Best race yet

MAXIMIZING POTENTIAL Every workout presents an opportunity to achieve a personal best.

It took 160 hours of training for a 7 ½ minute improvement. To set a personal-record (PR) at the California International Marathon (CIM) in Sacramento on Dec. 4, I had to train harder than ever. That meant running 60 miles a week, six days a week (Sunday was my lone day off). My “recovery” runs were anywhere from 7 to 8 miles.
At points along the journey, every part of my lower extremities ached and cried out to stop. When I started training for the CIM in August—my fourth time tackling the 26.2-mile distance—I knew if I wanted to set a PR and not hit the dreaded wall—the part of the marathon (usually after mile 20) when muscle fatigue sets in and the race goes from hard to downright excruciating—it would simply come down to good old fashioned hard work.
In my previous three marathons, I averaged 40 miles a week in training. That simply wasn’t enough. To run your best race yet, you need to maximize your aerobic engine. And the only way that can happen is by putting in more volume (read: more miles). The beauty of running is you’ll simply improve by running more.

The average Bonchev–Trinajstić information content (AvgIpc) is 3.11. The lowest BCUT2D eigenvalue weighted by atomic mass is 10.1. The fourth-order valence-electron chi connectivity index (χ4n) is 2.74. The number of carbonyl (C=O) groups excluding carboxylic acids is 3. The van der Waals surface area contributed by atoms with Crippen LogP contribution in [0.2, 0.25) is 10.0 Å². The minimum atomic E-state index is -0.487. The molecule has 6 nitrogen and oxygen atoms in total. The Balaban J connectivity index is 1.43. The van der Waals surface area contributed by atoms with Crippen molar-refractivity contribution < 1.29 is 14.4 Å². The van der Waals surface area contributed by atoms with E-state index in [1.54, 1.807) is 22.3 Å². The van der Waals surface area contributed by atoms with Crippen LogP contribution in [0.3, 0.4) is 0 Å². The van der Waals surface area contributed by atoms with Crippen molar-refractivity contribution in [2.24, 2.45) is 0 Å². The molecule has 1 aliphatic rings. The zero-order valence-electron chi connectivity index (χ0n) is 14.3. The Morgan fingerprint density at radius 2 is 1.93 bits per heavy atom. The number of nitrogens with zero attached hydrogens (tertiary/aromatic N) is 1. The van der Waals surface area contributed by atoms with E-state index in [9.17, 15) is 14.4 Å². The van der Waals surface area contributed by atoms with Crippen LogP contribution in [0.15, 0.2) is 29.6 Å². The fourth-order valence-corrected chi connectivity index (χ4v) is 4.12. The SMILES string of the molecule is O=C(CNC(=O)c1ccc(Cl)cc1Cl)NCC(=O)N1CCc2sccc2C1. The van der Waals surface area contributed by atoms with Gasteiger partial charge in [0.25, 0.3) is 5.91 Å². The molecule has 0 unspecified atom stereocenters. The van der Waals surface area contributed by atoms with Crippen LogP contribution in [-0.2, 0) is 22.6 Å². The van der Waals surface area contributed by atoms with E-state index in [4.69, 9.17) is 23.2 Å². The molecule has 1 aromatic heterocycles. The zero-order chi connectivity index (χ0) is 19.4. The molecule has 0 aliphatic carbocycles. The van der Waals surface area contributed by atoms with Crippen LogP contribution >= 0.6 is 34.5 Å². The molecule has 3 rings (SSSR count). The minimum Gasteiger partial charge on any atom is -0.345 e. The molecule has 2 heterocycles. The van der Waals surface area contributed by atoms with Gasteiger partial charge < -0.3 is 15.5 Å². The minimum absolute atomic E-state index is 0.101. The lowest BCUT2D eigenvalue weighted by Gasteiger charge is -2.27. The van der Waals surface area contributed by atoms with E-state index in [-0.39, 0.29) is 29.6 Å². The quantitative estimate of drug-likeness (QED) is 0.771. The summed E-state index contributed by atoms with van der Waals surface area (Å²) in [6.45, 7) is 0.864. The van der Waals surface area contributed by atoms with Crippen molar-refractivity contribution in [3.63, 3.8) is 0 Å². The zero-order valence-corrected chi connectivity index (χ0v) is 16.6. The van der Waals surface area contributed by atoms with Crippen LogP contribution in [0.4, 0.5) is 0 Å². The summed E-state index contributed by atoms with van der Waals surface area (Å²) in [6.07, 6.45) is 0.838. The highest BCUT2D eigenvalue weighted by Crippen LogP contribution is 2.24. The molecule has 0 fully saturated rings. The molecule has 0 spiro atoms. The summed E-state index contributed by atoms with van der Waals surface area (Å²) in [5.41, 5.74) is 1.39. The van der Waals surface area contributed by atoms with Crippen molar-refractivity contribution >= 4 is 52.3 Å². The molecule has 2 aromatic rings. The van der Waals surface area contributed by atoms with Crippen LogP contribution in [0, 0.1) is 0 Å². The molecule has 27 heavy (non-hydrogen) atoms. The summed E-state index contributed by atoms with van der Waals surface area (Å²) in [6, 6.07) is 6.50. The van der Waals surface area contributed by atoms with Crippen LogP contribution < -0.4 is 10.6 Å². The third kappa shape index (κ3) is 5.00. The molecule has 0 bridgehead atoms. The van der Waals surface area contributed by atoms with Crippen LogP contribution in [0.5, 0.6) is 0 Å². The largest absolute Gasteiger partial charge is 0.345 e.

People often wonder how I could run six times a week, 60 miles a week. I never ran cross country or track in high school because I lacked confidence from knowing there was so many people in school faster than me. The same rings true today: I’m far from an elite athlete; however, nothing will prevent me from maximizing my running potential.
Whether your mile pace is 6 minutes, 7 minutes or 12 minutes, do the best you can with what you have. I could count on one hand the number of times I woke up and felt excited to run. But I had already made up my mind that rain or shine, I wasn’t going to miss a workout.
I love the process and the byproduct running brings: the opportunity to better yourself every time you hit the pavement. Running, more than anything, is a spiritual journey. The CIM was a dream come true: Not only did I finish in 3 hours, 22 minutes, a 7:42-mile pace—smashing my previous PR—I also never came close to hitting the wall.
Instead of whimpering to the finish line, I ran my fastest laps in the final 4 miles, passing over 100 runners in the process. In a future column, I will reveal how to navigate all of the training programs available online—because things can get downright confusing with all of the information out there—and streamline them so you can run your best race yet.

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